Life Lessons of an Optimistic Survivor
By Lori Sachare
When I was diagnosed with cancer three-and-a-half years ago, I took the first three letters of the word and ran with them. I decided I can continue to live a fulfilling life. And living with cancer has taught me numerous life lessons.
Days after I was diagnosed with stage IV bile duct cancer (cholangiocarcinoma), I went through minor surgery and had a port put into my chest. A port is a small appliance placed under your skin near the collarbone that allows the chemotherapy drugs to go directly into a vein. This way, I would not have to be stuck with needles in my arm for every treatment.
Lesson #1: Always make things as easy as possible for yourself.
My cancer is very rare, and not one to be Googled unless you are looking for bad news. Despite the tumor having been found too late to be removed, I have beaten the odds and am living an optimistic life.
Lesson #2: Don’t believe everything you read on the Internet… in general, but especially about your cancer.
I was never a fan of asking people to do things for me, or one to ask for support. I always preferred to be self-sufficient. Now I rely on friends to listen to me and help elevate my mood when needed.
Lesson #3: It is important to ask for and accept help.
One of the many highlights of my journey has been discovering advocates–in the form of chemo nurses and amazing friends and family members. The chemo nurses are funny, supportive and unbelievably competent. I always feel that I am in the company of longtime buddies when I am around them. They make me smile and I leave the hospital with a warm glow, thanks to their magical way of infusing a healing kindness with the medical procedure. I have been blessed with friends and family who have driven me to chemotherapy treatments, brought me food when I was too tired to cook, called me on a regular basis to check in, and have constantly provided support for me and prayed for me. I feel that accepting help is a huge part of my healing process.
Lesson #4: Angels do exist.
I have come to realize the importance of fundraising. Soon after being diagnosed, I attended the American Cancer Society’s “Look Good, Feel Better” program. Attendees were provided with makeup donated by well-known companies and lovely wigs. The volunteers were professional, warm and supportive. The ACS has since then provided me with information about clinical trials and has called to find out what they can do for me. As a result, I am a proud participant in ACS’ Relay for Life event to help raise much-needed funds for cancer research and patient programming.
Lesson #5: Take action.
After three and a half years of chemotherapy, I have used all the known, FDA-approved therapies available. Unfortunately, the body adapts to drugs and each treatment stops working. However, thanks to the unending support from my husband, Alex, and daughter, Deborah, I did not give up. They have been invaluable in helping me make important decisions about my treatment. I researched and found a clinical trial that at this time is working toward reducing my tumors. I could not face this challenge without them.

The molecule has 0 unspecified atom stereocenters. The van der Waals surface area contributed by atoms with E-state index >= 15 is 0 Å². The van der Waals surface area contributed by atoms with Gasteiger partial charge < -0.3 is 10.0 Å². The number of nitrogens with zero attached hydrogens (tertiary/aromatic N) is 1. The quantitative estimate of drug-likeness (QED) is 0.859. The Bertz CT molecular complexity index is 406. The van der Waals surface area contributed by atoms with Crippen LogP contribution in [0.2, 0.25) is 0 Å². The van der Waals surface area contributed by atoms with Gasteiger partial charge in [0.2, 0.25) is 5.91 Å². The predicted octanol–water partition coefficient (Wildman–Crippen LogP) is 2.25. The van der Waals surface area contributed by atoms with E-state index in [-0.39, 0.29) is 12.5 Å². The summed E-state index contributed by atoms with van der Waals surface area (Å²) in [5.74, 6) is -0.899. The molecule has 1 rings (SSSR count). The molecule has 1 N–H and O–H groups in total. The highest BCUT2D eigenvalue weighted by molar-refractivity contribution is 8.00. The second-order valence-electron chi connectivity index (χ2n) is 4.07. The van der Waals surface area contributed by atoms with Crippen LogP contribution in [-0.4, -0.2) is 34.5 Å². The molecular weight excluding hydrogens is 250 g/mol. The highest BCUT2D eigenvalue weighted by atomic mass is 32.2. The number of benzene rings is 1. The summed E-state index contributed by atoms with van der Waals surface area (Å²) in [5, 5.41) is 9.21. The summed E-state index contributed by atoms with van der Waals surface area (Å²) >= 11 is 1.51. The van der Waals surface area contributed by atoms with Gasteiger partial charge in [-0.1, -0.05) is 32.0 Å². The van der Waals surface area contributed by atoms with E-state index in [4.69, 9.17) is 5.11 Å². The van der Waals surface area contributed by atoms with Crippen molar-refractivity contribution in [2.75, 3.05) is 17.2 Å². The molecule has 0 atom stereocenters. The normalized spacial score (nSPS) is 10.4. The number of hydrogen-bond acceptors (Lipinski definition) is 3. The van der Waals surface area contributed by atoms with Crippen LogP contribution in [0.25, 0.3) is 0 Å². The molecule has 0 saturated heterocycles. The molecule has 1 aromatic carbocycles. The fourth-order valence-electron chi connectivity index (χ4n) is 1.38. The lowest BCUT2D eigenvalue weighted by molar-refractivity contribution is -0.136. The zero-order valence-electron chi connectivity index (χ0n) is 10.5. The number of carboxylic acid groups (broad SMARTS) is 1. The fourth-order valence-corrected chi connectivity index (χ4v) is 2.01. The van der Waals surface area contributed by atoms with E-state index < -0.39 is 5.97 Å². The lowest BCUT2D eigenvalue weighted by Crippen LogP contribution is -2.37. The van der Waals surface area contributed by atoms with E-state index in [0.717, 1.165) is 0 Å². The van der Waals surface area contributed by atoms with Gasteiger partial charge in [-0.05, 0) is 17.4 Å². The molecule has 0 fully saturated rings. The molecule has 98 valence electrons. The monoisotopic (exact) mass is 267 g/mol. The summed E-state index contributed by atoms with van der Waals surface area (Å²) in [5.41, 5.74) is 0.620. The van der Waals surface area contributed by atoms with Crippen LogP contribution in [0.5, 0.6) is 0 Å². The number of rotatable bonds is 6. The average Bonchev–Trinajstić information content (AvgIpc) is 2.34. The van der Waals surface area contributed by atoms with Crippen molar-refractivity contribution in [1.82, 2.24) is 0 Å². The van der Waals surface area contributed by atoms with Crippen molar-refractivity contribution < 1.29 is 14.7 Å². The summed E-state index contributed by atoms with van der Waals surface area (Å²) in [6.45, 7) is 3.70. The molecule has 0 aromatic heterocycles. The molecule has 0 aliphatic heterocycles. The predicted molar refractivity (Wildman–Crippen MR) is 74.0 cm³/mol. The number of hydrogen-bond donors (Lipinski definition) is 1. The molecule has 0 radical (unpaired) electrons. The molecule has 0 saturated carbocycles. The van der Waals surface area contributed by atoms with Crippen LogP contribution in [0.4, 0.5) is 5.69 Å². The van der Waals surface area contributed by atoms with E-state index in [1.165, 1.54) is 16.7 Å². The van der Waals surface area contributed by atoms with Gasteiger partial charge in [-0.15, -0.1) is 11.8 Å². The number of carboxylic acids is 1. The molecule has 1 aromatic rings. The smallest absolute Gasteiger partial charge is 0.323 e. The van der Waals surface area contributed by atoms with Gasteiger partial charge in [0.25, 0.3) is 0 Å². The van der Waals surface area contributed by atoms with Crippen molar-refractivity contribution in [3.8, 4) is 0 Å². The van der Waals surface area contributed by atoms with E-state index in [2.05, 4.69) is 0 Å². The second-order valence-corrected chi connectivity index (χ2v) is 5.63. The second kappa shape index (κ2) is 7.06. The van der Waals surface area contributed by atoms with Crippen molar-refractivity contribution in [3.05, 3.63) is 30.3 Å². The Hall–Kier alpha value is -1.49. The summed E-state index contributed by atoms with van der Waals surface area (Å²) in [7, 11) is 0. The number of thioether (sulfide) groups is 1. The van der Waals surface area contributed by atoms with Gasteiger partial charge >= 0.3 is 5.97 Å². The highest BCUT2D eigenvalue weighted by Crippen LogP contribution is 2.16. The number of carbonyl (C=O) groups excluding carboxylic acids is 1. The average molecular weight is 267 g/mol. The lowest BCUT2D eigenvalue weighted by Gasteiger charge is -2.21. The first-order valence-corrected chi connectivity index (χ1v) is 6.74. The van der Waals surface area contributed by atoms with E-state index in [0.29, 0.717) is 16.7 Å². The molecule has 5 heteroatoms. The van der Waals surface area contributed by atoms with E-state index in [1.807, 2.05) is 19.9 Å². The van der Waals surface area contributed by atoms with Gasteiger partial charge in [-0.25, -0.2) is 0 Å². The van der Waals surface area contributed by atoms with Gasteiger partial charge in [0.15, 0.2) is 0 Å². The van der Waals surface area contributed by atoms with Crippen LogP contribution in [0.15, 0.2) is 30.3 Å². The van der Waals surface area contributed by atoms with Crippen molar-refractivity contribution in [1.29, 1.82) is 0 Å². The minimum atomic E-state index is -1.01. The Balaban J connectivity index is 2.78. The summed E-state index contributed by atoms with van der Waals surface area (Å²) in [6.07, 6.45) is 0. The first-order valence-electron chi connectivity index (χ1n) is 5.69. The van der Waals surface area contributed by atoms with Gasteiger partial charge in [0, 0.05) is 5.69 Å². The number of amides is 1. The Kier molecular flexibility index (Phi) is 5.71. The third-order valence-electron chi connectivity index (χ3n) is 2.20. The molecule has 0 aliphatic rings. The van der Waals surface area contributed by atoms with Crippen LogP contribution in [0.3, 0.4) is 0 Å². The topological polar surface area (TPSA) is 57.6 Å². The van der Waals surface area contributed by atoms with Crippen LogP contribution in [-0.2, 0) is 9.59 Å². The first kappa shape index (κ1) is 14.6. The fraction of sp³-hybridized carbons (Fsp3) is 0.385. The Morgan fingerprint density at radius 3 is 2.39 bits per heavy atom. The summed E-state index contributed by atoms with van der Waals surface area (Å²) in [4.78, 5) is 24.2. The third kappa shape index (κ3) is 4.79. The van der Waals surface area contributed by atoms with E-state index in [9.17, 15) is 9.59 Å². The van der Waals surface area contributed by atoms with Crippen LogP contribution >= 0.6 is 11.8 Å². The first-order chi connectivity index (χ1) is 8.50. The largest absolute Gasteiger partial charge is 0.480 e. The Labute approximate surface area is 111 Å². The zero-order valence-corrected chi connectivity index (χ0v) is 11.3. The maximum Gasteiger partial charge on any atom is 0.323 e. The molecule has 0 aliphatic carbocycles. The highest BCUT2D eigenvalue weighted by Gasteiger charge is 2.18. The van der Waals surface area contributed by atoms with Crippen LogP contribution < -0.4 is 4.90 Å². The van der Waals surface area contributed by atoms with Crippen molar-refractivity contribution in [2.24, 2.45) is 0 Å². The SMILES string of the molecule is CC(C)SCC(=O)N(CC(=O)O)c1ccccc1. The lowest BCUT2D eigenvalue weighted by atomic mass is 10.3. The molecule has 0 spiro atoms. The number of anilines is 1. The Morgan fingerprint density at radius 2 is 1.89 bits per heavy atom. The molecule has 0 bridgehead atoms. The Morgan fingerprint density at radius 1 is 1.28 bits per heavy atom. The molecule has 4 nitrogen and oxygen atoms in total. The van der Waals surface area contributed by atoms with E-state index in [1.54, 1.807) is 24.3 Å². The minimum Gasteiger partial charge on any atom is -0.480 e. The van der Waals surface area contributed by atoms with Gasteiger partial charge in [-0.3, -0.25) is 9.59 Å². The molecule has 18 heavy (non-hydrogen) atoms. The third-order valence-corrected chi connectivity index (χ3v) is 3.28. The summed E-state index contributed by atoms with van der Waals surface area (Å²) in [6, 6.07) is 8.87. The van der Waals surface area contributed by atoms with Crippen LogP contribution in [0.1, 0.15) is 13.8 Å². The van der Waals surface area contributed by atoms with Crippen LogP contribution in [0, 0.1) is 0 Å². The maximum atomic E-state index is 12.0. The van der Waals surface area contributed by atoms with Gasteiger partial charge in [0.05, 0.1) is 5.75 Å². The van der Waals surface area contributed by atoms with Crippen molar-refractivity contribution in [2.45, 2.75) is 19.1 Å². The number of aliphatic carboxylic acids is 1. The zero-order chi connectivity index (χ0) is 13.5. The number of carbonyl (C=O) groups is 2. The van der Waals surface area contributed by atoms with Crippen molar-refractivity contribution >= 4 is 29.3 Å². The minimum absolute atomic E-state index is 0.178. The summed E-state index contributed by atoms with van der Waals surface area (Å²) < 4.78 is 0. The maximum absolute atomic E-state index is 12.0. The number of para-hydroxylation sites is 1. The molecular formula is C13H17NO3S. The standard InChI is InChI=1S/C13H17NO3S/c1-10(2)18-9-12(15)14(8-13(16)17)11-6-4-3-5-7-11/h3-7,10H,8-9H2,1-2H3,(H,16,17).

Lesson #6: Never give up.
There are many side effects of chemotherapy, and I have learned to put a positive spin on them. For example, when I was bouncing off the walls from the steroids that came with one of the treatments, I declared that it was “steroid day” and used that energy to clean the house. When another side effect caused fatigue, I took afternoon naps without guilt. When I lost weight after chemo decreased my appetite, I declared it a silver lining.
Lesson #7: Go with the flow.
I have found that doors opened unexpectedly. I always wanted to study acting, but did not have time to take classes while I was working. When I was unable to work because of the side effects of my treatments, I had the time to pursue my life-long desire to act and found a local class. I truly feel that I have been given a gift to be able to follow this passion, that I might not have made time for if I didn’t have this disease.
Lesson #8: Cancer will enhance your life, if you allow it.
I make more time to take care of myself than I did at any other time in my life. I am responsible for my own healing, and I make sure I listen to my body. If I am tired, I rest. If I am asked to do something I don’t have the energy for, I actually say no.
Lesson #9: You may become, in some ways, healthier when you have cancer.
I recently renewed my marriage vows of 25 years on the sunny island of Aruba, where this story is being written. We had a joyous ceremony under a vibrant sunset. We wanted to appreciate life, and all the blessings we have. Cancer has changed the way I view the world. As I look out onto the beach, the ocean is bluer, the sky is brighter, the chirping of the birds is louder and the smell of the air is clearer.
Lesson #10: Cancer has made me want to celebrate life more. I am truly grateful for each day I have.
Living with cancer is a challenge, without a doubt. But it can change your life in positive ways as well.
Lori Sachare is a cancer survivor living in Chappaqua. Please visit www.cholangiocarcinoma.org to learn more about bile duct cancer, a rare cancer for which much research is needed.